“Record Number at Southern California Area Conference,” Ensign, Aug. 1980, 72–74
Look! See the gathered Saints,
One hundred thousand strong,
Assembled now to hear
The Prophet of the Lord expound
The Holy Word.
(S. Dilworth Young, “Area Conference at the Rose Bowl”).
The largest gathering of Latter-day Saints in this dispensation took place May 17–18 at the Southern California area conference in Pasadena, California. Coming from areas named after the old Spanish Missions—San Diego, Santa Barbara, San Gabriel, San Bernardino, and Santa Monica—the Saints streamed into the historic Rose Bowl for four conference sessions. An estimated 25,000 women and 30,000 men, respectively, attended the women’s and priesthood sessions on Saturday with 75,000 at the Sunday morning session.
General Authorities in attendance were President Spencer W. Kimball, President Marion G. Romney, Elder Howard W. Hunter and Elder David B. Haight of the Quorum of the Twelve, Elder Vaughn J. Featherstone of the First Quorum of the Seventy, Presiding Bishop Victor L. Brown, Relief Society General President Barbara B. Smith, and Young Women General President Elaine A. Cannon.
Look down upon us,
You of the Mormon Battalion, and
You who came to San Bernardino.
The conference had a sense of historical significance. Sunday morning, Elder Hunter reviewed the history of the Saints in California, beginning with a group of Mormon immigrants who sailed into San Francisco Bay on 31 July 1846, a year before the Saints arrived in the Salt Lake Valley. And in January 1847, the Mormon Battalion, after a 2,100-mile march, arrived in San Diego. They later traveled from there to the little Spanish village of El Pueblo de Los Angeles, where they stayed for a short time before most rejoined their families in Utah.
The Saints established themselves more permanently in California when in 1851 Brigham Young sent a group of about 450 to establish a colony at Fort San Bernardino under the leadership of Elder Charles C. Rich and Elder Amasa Lyman of the Quorum of the Twelve. Although this group was recalled in 1857 with the impending invasion of Johnston’s Army, the Latter-day Saints had firmly established ties in California.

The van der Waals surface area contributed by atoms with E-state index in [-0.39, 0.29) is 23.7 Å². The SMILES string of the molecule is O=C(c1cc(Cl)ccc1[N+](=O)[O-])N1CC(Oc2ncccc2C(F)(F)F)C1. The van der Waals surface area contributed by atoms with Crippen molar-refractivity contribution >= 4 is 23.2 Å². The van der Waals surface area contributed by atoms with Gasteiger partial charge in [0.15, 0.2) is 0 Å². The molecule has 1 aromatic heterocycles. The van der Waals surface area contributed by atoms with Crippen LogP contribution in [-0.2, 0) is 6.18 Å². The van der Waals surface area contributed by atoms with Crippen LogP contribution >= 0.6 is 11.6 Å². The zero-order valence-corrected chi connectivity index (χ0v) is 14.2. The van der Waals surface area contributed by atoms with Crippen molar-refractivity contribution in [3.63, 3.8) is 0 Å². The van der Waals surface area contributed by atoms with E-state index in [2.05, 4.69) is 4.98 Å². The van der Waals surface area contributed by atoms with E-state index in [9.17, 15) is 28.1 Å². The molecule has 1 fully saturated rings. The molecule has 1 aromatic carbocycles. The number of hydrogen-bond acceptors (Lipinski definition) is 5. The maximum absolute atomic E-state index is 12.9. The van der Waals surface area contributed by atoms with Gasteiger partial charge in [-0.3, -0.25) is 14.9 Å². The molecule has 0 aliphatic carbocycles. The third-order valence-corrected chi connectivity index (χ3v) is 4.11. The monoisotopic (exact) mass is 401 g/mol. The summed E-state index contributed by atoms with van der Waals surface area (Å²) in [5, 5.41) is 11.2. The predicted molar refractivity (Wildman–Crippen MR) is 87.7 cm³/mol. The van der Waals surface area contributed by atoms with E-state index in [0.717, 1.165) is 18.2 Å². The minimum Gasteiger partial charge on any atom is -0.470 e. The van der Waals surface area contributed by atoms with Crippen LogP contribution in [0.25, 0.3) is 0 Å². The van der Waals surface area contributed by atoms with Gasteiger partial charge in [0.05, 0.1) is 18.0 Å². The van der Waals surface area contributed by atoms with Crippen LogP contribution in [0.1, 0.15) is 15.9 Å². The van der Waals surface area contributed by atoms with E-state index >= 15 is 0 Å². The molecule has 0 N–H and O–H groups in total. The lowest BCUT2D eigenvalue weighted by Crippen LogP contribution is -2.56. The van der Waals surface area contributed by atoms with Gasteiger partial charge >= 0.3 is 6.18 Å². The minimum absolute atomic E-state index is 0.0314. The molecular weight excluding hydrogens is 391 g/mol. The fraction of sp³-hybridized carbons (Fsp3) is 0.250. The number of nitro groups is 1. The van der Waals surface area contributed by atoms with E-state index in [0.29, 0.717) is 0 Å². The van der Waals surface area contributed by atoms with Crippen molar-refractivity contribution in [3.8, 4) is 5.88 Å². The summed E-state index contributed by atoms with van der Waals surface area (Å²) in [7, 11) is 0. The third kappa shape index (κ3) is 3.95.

Thus, the Los Angeles County Board of Supervisors, at a Sunday luncheon, presented President Kimball with a proclamation recognizing the Church’s role in colonizing early California and the contribution Latter-day Saints have made to the quality of life in the Los Angeles area.
Several of those who addressed the area conference mentioned their ties to the area. Elder Hunter, who was called to the Quorum of the Twelve from the Pasadena area, said, “I feel I have come home,” and President Kimball recounted how he and Sister Kimball began coming to southern California “approximately fifty years ago” to obtain treatment for their son Edward who had been stricken with polio at the age of three.
Demonstrating the dramatic growth of the Church in this area, President Kimball said that when he first came to southern California there were only 17,000 members of the Church living in two stakes and 23 branches. Elder LeGrand Richards was one of those stake presidents. Today there are 77 stakes and 500 wards, with a total membership of over 250,000.
The conference seemed to have something special for everyone. Words of comfort and consolation were given to the handicapped, to single people, to childless couples, to the aged and infirm, and to those suffering from physical and emotional illnesses. One touching sight was a long line of members in wheelchairs.
The conference for this international area was translated into eight languages: Spanish, Tongan, Samoan, Vietnamese, Korean, Chinese (both Mandarin and Cantonese), and sign language; and the Spanish-speaking members drew special attention from President Kimball. “More than thirty years ago, while in Arizona I caught something of the vision of the future of our Hispanic brothers and sisters. … In my heart and in my mind’s eye I could see a better day dawning for them.” Speaking of their “excelling in many areas of business, industry, and education,” President Kimball said, “But this is just the beginning. They are but the vanguard of the vast numbers who will follow in their footsteps.”